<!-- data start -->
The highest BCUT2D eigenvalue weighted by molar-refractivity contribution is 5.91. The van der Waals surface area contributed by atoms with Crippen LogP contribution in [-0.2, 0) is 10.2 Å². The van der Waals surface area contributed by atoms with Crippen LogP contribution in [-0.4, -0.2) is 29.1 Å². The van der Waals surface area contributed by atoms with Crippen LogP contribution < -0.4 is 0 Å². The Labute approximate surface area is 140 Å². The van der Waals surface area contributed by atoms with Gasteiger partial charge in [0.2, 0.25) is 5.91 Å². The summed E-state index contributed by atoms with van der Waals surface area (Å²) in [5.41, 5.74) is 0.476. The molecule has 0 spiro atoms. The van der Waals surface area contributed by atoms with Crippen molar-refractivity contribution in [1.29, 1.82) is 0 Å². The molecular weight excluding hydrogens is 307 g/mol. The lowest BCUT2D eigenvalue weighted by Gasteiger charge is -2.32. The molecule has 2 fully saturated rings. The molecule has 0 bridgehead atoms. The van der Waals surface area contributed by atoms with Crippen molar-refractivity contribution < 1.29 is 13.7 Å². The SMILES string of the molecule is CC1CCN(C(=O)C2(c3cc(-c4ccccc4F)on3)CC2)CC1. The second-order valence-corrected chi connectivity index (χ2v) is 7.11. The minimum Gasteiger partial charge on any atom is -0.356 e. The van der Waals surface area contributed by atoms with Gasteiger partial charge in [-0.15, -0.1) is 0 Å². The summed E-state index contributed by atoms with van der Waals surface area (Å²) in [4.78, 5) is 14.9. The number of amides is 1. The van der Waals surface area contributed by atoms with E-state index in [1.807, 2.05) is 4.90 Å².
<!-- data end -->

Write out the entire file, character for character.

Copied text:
The highest BCUT2D eigenvalue weighted by molar-refractivity contribution is 5.91. The van der Waals surface area contributed by atoms with Crippen LogP contribution in [-0.2, 0) is 10.2 Å². The van der Waals surface area contributed by atoms with Crippen LogP contribution in [-0.4, -0.2) is 29.1 Å². The van der Waals surface area contributed by atoms with Crippen LogP contribution < -0.4 is 0 Å². The Labute approximate surface area is 140 Å². The van der Waals surface area contributed by atoms with Gasteiger partial charge in [0.2, 0.25) is 5.91 Å². The summed E-state index contributed by atoms with van der Waals surface area (Å²) in [5.41, 5.74) is 0.476. The molecule has 0 spiro atoms. The van der Waals surface area contributed by atoms with Crippen molar-refractivity contribution in [1.29, 1.82) is 0 Å². The molecular weight excluding hydrogens is 307 g/mol. The lowest BCUT2D eigenvalue weighted by Gasteiger charge is -2.32. The molecule has 2 fully saturated rings. The molecule has 0 bridgehead atoms. The van der Waals surface area contributed by atoms with Crippen molar-refractivity contribution < 1.29 is 13.7 Å². The SMILES string of the molecule is CC1CCN(C(=O)C2(c3cc(-c4ccccc4F)on3)CC2)CC1. The second-order valence-corrected chi connectivity index (χ2v) is 7.11. The minimum Gasteiger partial charge on any atom is -0.356 e. The van der Waals surface area contributed by atoms with Gasteiger partial charge in [-0.15, -0.1) is 0 Å². The summed E-state index contributed by atoms with van der Waals surface area (Å²) in [4.78, 5) is 14.9. The number of amides is 1. The van der Waals surface area contributed by atoms with E-state index in [1.807, 2.05) is 4.90 Å².